Academic journal article Public Personnel Management

Determinants of Job Satisfaction of Federal Government Employees

Academic journal article Public Personnel Management

Determinants of Job Satisfaction of Federal Government Employees

Article excerpt

In a report to Congress, the National Commission on the Public Service concluded that the continuous decline in job attitudes of federal government employees has created a "quiet" crisis and undermined the ability of government to respond to public needs.(2) Despite the important implications of such a crisis for civil service, with few exceptions,(3) most research of job attitude has focused on private sector employees.(4) Little research exists on the job satisfaction of government employees, especially federal government employees.(5) As Perry and Wise suggested, the lack of such research probably resulted from the view that motivating government employees is the same as motivating private sector employees.(6) Therefore there is no pressing need to study job attitudes of public sector employees.

The purpose of this study is to fill this gap. A theoretical model is developed to analyze the determinants of job satisfaction of federal government employees, and tests the model using data from the Survey of Federal Government Employees. A discussion of the research and organizational implications of the findings is presented.

Theoretical Framework and Research Hypotheses

This study proposes and assesses the argument that job satisfaction of federal government employees is determined by three sets of variables: job characteristics, organizational characteristics, and individual characteristics.(7) Job characteristics refer to variables that describe characteristics of jobs performed by employees. Organizational characteristics refer to variables that describe characteristics of the organization in which the jobs are performed. Individual characteristics refer to variables that describe characteristics of the employees who perform the jobs. It should be noted that these variables are not mutually exclusive without any overlap. For example, a person's pay satisfaction is not unrelated to that person's organizational commitment, and they all affect the person's job satisfaction. For analytic purposes, however, they will be kept delineated.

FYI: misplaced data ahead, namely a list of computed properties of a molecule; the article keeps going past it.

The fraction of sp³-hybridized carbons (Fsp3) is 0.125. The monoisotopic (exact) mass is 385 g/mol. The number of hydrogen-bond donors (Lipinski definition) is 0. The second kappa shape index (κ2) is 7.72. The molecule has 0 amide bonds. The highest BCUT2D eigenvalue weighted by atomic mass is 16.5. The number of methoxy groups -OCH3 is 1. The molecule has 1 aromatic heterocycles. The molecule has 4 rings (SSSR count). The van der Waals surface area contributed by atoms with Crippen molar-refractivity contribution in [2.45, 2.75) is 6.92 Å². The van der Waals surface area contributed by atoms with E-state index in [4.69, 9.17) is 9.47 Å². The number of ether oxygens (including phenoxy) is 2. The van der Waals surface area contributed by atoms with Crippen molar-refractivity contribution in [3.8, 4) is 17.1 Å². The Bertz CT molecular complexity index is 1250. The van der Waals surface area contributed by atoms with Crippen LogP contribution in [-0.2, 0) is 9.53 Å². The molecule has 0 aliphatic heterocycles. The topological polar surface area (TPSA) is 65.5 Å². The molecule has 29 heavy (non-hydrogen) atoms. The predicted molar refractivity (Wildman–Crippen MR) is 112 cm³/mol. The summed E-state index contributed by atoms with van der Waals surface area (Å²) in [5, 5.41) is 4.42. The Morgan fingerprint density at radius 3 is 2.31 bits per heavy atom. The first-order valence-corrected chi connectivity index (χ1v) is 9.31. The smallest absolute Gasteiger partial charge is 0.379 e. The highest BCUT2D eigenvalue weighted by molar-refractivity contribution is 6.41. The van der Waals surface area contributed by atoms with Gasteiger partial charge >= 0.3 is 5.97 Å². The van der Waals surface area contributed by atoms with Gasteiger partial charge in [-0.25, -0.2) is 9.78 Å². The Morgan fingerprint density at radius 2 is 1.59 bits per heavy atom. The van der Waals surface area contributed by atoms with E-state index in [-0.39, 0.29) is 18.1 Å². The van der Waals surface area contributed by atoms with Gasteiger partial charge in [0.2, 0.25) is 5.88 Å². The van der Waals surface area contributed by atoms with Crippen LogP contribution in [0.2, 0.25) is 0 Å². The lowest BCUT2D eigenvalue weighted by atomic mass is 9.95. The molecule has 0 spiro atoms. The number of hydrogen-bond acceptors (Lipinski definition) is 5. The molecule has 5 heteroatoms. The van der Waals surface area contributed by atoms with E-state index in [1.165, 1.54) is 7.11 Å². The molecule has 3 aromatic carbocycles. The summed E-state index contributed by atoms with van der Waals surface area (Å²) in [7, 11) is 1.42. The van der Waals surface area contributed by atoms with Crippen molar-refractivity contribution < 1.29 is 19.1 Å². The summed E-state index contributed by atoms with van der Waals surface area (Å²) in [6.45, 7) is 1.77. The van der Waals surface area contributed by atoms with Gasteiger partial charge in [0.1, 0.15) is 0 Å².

Job Characteristics

Early organizational theorists such as Abraham Maslow and Frederick Herzberg stated that job satisfaction is caused by individuals' desires to fulfill personal needs, which include intrinsic and extrinsic needs.(8) Researchers adopting this approach argue that an individual's job satisfaction is determined by the degree to which job characteristics will fulfill the person's needs.(9)

Pay Satisfaction and Career Growth

Researchers have shown that pay satisfaction and the need for career growth are two of the most important predictors of job satisfaction, given their strong theoretical linkage to the formation of individual job attitudes.(10) For individuals satisfied with their pay and promotional opportunities, the costs of leaving their organizations would be greater. As a result, they are likely to develop more positive attitudes toward their jobs.(11) Several studies have also shown that the deterioration of pay and lack of promotional opportunities are associated with job dissatisfaction of public employees and their tendency to leave the civil service.(12) Given this:

* Hypothesis 1: Individuals are more satisfied with their jobs if they are more satisfied with their pay and promotional opportunities.

Task Clarity

Task clarity refers to the degree to which job tasks and the rules affecting how to perform them are clearly communicated to individuals. It affects individuals' sense of knowing what is expected of them and what to do. Researchers have shown that an accurate understanding of job requirements can help them adjust to their jobs by reducing uncertainty and minimizing risks of learning through trial and error, and lead to positive job attitudes.(13) This leads to the following hypothesis:

* Hypothesis 2: Individuals are more satisfied with their jobs if they know more clearly their tasks and the rules affecting how to complete them. …

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